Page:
Wednesday, October 26, 2016
Last night, while making the coffee and waiting for the guys to come play, Charlie heard himself humming a song he hadn't thought of in at least 20 years. Back in the '90s, Dave, Joe and he would take a trip one night each spring to a little place near Beckley, WV, where they played an evening of music for visiting volunteers who had come for a week from Marquette University to help out with post-winter projects around the little town. The hostess for the party was a wonderful old folkie who each year always asked the guys to play the same tune, this grand old Tom Paxton composition. Before that, they probably hadn't played it for another 20 years. And yet it seems as fresh today as it did all those decades ago. Here's "I Can't Help But Wonder Where I'm Bound."
Wednesday, October 19, 2016
Sometimes a song comes back into our lives like an old friend. We had that moment last night with a classic Eddie Arnold number, a tune we hadn't played in more than a year. Listen to this, as Michelle re-introduces us to "You Don't Know Me" in the sweetest three minutes of the whole evening.
Wednesday, October 12, 2016
Musically speaking, Sallie Sublette is part of the family. Sallie met Joe Dobbs in 1976, just a year after the late fiddler came into our lives, and she and Joe had many memorable adventures together over the years. Sallie also had long and loving history with The Flood's mother superior and guiding spirit, the eternal Nancy McClellan. She was long time buddy of Rog Samples and his brothers Mack and Ted. The list of our connections is great indeed. So whenever Sallie comes back east from her home in Idaho, we look forward to at least one evening with her. Last night, when she and her sister Linda joined us, it was a time of laughs and tears, stories and, of course, songs. Here are two.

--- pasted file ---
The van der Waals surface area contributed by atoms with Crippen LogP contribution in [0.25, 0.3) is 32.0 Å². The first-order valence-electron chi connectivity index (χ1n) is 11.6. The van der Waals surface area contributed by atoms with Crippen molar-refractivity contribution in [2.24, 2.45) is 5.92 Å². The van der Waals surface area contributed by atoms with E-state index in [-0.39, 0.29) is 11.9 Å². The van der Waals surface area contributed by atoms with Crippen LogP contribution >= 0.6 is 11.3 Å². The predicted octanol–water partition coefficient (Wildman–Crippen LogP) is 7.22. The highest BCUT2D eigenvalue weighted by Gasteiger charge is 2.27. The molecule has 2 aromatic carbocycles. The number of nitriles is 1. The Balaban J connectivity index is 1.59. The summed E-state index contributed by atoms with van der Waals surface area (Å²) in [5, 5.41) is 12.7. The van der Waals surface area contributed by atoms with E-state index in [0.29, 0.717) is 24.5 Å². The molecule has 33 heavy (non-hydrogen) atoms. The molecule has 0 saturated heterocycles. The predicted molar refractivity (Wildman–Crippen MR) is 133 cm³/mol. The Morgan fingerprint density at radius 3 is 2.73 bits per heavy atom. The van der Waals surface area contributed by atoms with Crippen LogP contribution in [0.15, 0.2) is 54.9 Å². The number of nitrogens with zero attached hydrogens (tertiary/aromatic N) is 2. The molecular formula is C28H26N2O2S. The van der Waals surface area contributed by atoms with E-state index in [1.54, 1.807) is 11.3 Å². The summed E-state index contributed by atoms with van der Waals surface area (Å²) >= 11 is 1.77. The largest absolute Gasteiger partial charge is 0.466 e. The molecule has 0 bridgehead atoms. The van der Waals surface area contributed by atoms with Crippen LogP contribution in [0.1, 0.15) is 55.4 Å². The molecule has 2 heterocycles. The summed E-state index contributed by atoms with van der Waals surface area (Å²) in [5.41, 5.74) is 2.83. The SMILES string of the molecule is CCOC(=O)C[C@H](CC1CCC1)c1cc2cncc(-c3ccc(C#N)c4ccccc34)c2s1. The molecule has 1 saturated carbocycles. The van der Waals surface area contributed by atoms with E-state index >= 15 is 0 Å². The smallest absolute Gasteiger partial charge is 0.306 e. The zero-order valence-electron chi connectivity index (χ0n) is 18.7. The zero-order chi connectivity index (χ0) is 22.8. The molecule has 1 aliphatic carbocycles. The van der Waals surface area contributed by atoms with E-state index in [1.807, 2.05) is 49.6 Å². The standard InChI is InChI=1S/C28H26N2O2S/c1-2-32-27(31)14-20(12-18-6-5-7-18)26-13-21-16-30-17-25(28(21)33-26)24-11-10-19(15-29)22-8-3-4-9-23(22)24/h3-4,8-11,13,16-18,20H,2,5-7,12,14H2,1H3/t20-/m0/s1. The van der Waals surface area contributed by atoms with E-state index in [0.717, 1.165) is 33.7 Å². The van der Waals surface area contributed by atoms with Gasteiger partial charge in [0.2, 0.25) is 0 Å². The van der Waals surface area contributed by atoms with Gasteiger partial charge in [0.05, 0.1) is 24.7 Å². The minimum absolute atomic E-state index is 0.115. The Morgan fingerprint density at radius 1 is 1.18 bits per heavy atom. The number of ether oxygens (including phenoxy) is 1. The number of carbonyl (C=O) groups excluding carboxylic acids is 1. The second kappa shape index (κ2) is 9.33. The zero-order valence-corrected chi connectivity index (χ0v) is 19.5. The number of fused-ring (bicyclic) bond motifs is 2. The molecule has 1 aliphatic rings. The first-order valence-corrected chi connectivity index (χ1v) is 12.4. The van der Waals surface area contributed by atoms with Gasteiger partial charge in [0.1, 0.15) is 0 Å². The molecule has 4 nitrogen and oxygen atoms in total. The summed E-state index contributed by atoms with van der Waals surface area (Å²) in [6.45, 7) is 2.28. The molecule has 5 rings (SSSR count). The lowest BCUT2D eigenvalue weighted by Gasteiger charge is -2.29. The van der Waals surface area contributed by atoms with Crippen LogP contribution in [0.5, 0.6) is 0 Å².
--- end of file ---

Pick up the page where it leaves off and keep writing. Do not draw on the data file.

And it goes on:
Wednesday, October 5, 2016
We try to keep politics out of the rehearsal room, but this week's news -- that one of the presidential candidates lost nearly a billion dollars and so may not have paid income tax for 18 years -- seeped even down to the Flood bunker, where, you know, we're nothing if not sympathetic to downtrodden billionaires. Chin up, Mr. Got Rocks. If you lose your money, please don't lose your mind.